The Practical Mac

The Value of a Low End Mac

- 2003.02.04 - Tip Jar

Some of the PC columnists are really starting to get on my nerves as they sound like a broken record. Actually, a lot of them got on my nerves long before they started sounding like a broken record, but that is a discussion for another time.

If I hear them say, "Apple computers cost sooooo much more than PCs" one more time, I am going to rip the Athlon right out of my only non-Macintosh computer and toss it over the back fence.

There is a huge difference in cost and value, and most of these guys don't get it.

Now before I get accused of painting with a wide brush, I will be the first to say that I have been pleasantly surprised at the good press Apple has gotten lately, particularly in publications that traditionally don't even mention Apple unless it is to take their name in vain. I continue to applaud David Coursey of ZD's Anchor Desk, a traditionally PC-centric kind of guy who approached Apple one day with an open mind and came away a changed man. The "open mind" is the key here.

Please allow me to introduce you to my case study, which I call, "A Study in Contrast." In one corner is my trusty Power Mac 7500, and in the other corner my white box clone PC, which I shall refer to as "iMClone." On second thought, I better not refer to it by that title - it might tick off Martha Stewart. Let's just call it the "clone."

The Power Mac 7500 was built in 1995, eight years ago. Eight years. That's like 1,000 years in computer time. The Power Mac 7500 is to the dual 1.42 GHz Power Mac G4 what the Roman chariot is to the Dodge Viper. They both serve the same purpose, but hardly in the same fashion.

Despite this comparison, my PM 7500 somehow manages to continue to do everything I need it to do. Over the years, I have spent about $350 in upgrades. I have swapped the old PowerPC 601 for a G3 processor and upgraded the RAM, L2 cache, and hard drive. I think I upgraded the VRAM, too, but it has been so long I have forgotten.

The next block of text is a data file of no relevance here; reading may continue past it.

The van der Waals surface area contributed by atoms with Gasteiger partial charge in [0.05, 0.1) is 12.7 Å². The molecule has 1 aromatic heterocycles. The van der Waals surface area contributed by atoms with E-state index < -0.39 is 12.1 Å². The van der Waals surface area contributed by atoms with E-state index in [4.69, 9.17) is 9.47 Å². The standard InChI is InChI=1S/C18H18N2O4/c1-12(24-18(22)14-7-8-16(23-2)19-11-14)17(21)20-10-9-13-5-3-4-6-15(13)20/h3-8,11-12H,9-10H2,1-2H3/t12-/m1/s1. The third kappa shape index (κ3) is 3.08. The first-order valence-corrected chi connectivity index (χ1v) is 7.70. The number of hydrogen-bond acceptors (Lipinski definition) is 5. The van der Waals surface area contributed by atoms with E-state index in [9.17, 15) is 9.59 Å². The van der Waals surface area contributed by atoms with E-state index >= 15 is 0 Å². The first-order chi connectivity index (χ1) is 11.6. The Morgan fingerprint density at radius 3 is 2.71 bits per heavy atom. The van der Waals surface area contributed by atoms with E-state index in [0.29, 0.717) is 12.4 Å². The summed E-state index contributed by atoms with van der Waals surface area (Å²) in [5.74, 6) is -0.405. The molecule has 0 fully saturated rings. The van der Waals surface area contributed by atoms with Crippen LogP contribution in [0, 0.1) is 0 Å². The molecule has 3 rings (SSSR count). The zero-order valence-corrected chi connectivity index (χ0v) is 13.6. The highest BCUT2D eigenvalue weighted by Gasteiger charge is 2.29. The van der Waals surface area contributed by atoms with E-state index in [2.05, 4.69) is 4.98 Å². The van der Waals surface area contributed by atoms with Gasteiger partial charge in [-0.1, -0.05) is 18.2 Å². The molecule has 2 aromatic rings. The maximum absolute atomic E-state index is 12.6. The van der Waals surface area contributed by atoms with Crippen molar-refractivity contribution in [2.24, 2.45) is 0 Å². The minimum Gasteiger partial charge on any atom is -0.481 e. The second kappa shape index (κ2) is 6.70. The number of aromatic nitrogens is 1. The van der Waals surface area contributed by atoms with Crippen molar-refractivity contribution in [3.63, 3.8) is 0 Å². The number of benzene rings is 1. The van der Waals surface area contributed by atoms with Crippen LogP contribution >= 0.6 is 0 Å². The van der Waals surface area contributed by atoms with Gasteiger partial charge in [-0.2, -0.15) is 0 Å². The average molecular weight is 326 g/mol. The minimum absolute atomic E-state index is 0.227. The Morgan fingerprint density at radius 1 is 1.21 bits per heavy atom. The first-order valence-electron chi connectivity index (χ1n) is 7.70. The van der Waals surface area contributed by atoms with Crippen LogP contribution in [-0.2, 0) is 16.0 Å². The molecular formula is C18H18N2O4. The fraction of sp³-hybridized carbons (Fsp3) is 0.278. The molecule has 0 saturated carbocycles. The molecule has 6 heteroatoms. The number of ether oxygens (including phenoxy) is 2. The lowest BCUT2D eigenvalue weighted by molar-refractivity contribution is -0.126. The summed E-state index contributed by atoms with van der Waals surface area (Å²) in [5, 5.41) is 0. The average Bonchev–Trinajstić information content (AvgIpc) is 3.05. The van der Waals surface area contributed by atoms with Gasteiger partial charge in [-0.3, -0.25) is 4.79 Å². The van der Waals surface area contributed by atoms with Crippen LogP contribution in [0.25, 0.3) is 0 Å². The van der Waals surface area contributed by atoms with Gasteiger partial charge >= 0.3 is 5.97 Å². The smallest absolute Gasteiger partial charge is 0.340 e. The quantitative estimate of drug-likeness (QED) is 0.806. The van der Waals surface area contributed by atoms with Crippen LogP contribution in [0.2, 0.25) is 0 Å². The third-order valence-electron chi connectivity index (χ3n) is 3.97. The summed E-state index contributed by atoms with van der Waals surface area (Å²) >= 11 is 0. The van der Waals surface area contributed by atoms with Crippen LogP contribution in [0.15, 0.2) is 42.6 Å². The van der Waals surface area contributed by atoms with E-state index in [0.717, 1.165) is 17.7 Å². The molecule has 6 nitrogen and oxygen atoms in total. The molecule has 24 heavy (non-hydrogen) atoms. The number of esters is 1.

For the lump sum of much less than $400 in upgrades over the course of eight years, I essentially have a PowerMac G3/450 with a 20 GB hard drive and 256 MB of RAM. Not top of the line, but not too shabby.

Today, the 7500 runs every program I need, including the latest versions of AppleWorks, Microsoft Office, Adobe Photoshop (okay, version 6,which is admittedly not the "latest," but it will have to do until I can afford Photoshop 7), Internet Explorer, and the list goes on. Thanks to some nifty third-party utilities, it even runs Mac OS X - and runs it well. I have my new/refurbished iBook for portability and my iMac DV/SE because my wife got a PowerBook G4 and I inherited it. I have never really needed the iMac as a desktop, since I have the 7500.

Contrast this with the clone. I had it built brand-new in 1998. It has a Cyrix 233 MHz processor, 64 MB of RAM, and an 8 GB hard drive. These were close to top-of-the line specs in 1998, at least for what the average consumer (me) could afford to pay.

I know I said the Athlon was my only non-Mac computer, but what I meant was that the Athlon is my only non-Mac computer still serving a useful purpose. The clone used to run Windows 95 until I outgrew that OS. It won't run Windows 2000 or XP without at least a memory upgrade. If I did upgrade the memory, 2000 and XP would probably load but would take all day.

Replace the processor, you say? That would be great except that this motherboard won't support a processor much faster than the 233 already in it.

Replace the motherboard? Yes, except it is an AT style, and I don't think they make those anymore, what with ATX and all

Okay, then replace the power supply and drill new holes in the case to make the new motherboard fit. Sure, that is possible, but it is way more time and effort than I wish to spend.

When I upgraded the 7500, I snapped open the case, pulled out the old processor, and snapped the new one into the slot. It had plenty of open RAM slots, so I just had to pop in the additional RAM. The L2 cache and VRAM were also of the just unplug and replace genre.

I had to actually remove some screws to upgrade the hard drive, but that was just to put the mounting rails on the new hard drive. The point is, it was all pretty easy. Certainly easy enough that even a novice could have done it.

I don't think a novice should replace a motherboard, power supply and who know what else on a PC.

My PowerMac 7500 is upgraded, and it could be upgraded a lot more. A 1 GHz G4 processor upgrade is available and would take about 60 seconds to install. I don't need that right now, as the G3 is sufficient. But it is good to know I have that option. I have room for more RAM, too.

Eight years later, it is still a more than capable machine. Five years later, the PC is a boat anchor.

You get what you pay for. LEM

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Steve Watkins is the Vice President for Information Technology for a mid-sized bank, an attorney, and an Army Reserve JAG on extended active duty. He has been a Mac user for about 12 years. He has owned some PCs along the way - but always came back to the Mac. If you find his articles helpful, please consider making a donation to his tip jar.

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